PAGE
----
Scott: With Kentucky this year it isn’t just “making Boogie sane”. It’s about getting a half-dozen wannabe all-americans and future lottery picks to somehow all collectively buy in, share the dream — and the ball — and beat some very good, very deep and very experienced teams.

No doubt Kentucky has the most talent, but what happens when they face adversity and start pointing fingers, especially in light of the insane expectations and ludicrous talk of a perfect season? I just don’t buy that they mesh.

Rob: I agree. I don’t think it’s crazy to think that UK will lose to both Louisville and MSU before the New Year.

These guys may want to be all-americans, but I’m pretty sure they all really, really like money. In fact, I remember the Harrisons’ father saying something along the lines of “why is it worth it for me to take money to send my kids to a school when they’re seven months from guaranteed millions?” It’s a pretty easy pitch for Calipari to say Davis/MKG/etc. shut up, played their roles, won a title and went No. 1 and No. 2 in the draft and that the kids in 2013 didn’t, and look what happened.

This is what Calipari does. Until proven otherwise, it’s insane that a team that he coaches with multiple first rounders coming off the bench isn’t preseason No. 1. It just is.

Now if I get outvoted, that’s fine. We can go a different way. But we’re overthinking this. Talent is talent, and at the end of the day, more talent is going to beat less talent most of the time. Preseason rankings should reflect that.

Scott: If college basketball played 7-game series like the NBA then I would buy your talent argument, but I’m going with the proven and experienced team that’s been there. Anthony Davis and MKG were selfless winners that did up everything on both ends of the floor and that isn’t this group.

Rob: Wait, so you’re saying that Kentucky is the best team, but you think they’ll lose in the tournament? For me, preseason rankings aren’t about who we think is going to win the NCAA tournament, it’s about who we think the best team is. And, for those ranking Michigan State No. 1, what have they proven and what is their experience? No one on this roster has been past the Sweet 16…

Raphielle: If you’re going to use the “what have they proven” point on Michigan State, what has Kentucky’s current group proven? Their best players are freshmen and the sophomores went to the NIT. If you use that argument, aren’t you essentially saying Cal can out coach Izzo?

Rob: I don’t do rankings based solely on talent alone. That’s why you don’t see Baylor in my top 25, and it’s why you see Michigan State and Louisville at No. 2 and No. 3 instead of teams like Arizona, Kansas and Duke, who I’d argue have more talent. I say all that because I don’t think there is an obvious No. 1 team in the country. Michigan State, Louisville, Duke (front court), Arizona (Aaron Gordon as a three, shooting), Kansas (point guard, Perry Ellis, youth?) all have issues.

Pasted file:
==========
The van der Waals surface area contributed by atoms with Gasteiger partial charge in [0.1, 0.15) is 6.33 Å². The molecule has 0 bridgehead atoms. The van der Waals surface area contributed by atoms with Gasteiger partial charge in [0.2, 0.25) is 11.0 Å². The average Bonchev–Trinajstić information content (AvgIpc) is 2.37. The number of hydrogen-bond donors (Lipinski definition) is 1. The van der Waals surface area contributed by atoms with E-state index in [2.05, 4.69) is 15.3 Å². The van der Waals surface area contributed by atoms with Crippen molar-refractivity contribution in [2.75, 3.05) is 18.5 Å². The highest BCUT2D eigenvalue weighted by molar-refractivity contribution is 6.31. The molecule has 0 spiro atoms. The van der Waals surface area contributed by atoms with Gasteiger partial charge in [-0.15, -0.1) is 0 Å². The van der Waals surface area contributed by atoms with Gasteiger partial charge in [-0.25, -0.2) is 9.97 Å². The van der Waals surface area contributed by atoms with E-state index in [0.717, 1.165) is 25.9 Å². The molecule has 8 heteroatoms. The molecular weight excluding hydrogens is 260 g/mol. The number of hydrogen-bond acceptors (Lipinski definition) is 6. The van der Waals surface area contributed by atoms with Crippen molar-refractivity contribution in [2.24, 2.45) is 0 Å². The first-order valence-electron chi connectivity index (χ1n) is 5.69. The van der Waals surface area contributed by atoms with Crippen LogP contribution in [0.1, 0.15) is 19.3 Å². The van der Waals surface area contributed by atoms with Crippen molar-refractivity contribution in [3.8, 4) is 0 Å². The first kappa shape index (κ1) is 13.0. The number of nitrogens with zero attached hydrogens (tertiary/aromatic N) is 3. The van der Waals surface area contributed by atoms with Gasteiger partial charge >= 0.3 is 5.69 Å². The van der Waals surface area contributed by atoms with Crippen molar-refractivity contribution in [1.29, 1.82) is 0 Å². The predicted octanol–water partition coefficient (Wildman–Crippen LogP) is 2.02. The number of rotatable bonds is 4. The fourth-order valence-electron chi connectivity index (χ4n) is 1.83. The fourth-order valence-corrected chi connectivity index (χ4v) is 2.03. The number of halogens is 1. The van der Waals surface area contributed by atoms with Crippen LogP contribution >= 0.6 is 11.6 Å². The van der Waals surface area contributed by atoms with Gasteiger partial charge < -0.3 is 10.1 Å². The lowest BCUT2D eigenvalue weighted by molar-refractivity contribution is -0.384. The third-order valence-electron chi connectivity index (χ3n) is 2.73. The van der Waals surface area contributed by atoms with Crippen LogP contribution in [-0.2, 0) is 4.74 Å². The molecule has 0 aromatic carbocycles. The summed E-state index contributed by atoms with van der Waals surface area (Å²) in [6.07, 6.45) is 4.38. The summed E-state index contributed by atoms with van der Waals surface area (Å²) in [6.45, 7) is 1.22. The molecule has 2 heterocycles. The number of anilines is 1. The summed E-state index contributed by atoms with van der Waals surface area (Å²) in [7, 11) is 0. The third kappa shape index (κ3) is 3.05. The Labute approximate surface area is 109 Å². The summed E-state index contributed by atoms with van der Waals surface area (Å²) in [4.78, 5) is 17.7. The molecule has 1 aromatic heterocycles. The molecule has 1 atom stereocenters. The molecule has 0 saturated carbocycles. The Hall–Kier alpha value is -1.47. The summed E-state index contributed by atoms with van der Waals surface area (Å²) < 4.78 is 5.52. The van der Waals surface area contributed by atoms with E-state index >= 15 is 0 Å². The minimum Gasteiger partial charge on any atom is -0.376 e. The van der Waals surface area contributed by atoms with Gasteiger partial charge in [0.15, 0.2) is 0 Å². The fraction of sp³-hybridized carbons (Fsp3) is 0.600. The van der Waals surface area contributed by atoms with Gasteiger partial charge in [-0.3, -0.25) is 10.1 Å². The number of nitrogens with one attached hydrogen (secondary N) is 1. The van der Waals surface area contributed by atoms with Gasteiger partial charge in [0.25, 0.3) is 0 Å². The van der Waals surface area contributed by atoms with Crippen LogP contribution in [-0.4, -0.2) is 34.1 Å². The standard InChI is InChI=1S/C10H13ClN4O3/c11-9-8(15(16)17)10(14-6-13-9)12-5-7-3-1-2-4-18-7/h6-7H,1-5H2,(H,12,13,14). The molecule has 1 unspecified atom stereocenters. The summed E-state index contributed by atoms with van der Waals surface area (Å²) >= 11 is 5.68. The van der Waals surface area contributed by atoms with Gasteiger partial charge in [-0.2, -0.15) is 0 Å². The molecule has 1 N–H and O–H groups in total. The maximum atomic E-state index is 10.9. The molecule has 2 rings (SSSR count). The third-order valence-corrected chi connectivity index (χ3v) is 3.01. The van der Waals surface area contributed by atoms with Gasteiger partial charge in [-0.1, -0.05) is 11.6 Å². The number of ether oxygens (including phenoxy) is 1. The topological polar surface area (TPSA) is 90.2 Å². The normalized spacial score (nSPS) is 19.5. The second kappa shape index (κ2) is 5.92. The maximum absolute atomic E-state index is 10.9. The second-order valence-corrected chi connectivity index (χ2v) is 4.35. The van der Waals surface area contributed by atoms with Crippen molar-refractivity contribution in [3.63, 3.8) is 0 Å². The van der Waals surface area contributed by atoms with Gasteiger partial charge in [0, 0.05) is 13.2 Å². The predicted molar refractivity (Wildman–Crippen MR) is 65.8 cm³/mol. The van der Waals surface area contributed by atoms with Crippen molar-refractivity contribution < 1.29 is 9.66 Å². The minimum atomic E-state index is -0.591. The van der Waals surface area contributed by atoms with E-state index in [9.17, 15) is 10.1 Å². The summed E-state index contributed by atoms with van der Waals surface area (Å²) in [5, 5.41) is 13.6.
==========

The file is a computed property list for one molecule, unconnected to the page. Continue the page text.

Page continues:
Kentucky does as well.

But simply saying “I don’t think Coach Cal can get thru to these players” is a good enough reason to move a team with seven players in most first round mocks out of the No. 1 spot when every single team in this discussion has major question marks?

Reports: Rhode Island’s Dan Hurley mulling UConn, Pitt options

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Even before Rhode Island’s NCAA tournament came to an end Saturday in the Round of 32 against Duke, speculation was running wild about the future of Rams coach Dan Hurley.

Stay or go. If it’s go, where to?

There was no clarity, but maybe some progress Monday.

Both Connecticut and Pittsburgh, the prime candidates to pry Hurley away from Rhode Island, spoke with the coach, but no decision had yet been reached, according to multiple reports.

Hurley was set to meet with Rams athletic director Thorr Bjorn on Tuesday, according to ESPN’s Jeff Goodman. Heart Connecticut Media’s Jeff Jacobs reported that UConn was “closing in on an agreement” with Hurley but that Pitt was continuing its pursuit.

Hurley has led the Rams to the NCAA tournament the last two years and signed a seven-year contract with Rhode Island worth approximately $1 million per year last off-season. UConn was paying Kevin Ollie, who led the team to the 2014 NCAA title before being fired after this season, an average of $3 million per season while Kevin Stallings reportedly was due a buyout of nearly $10 million when he was fired by Pitt this season.

What Hurley will have to weigh beyond the financial circumstances will be his ability to win at either UConn or Pitt, should he decide to move on from Rhode Island.

Ollie – well, really Shabazz Napier and Ryan Boatright – showed you can win a national title out of the AAC at UConn. The league adding Wichita State only strengthens that point. Pitt, meanwhile, may be a tougher job now than it was when Jamie Dixon had it rolling since their move from the Big East to the ACC.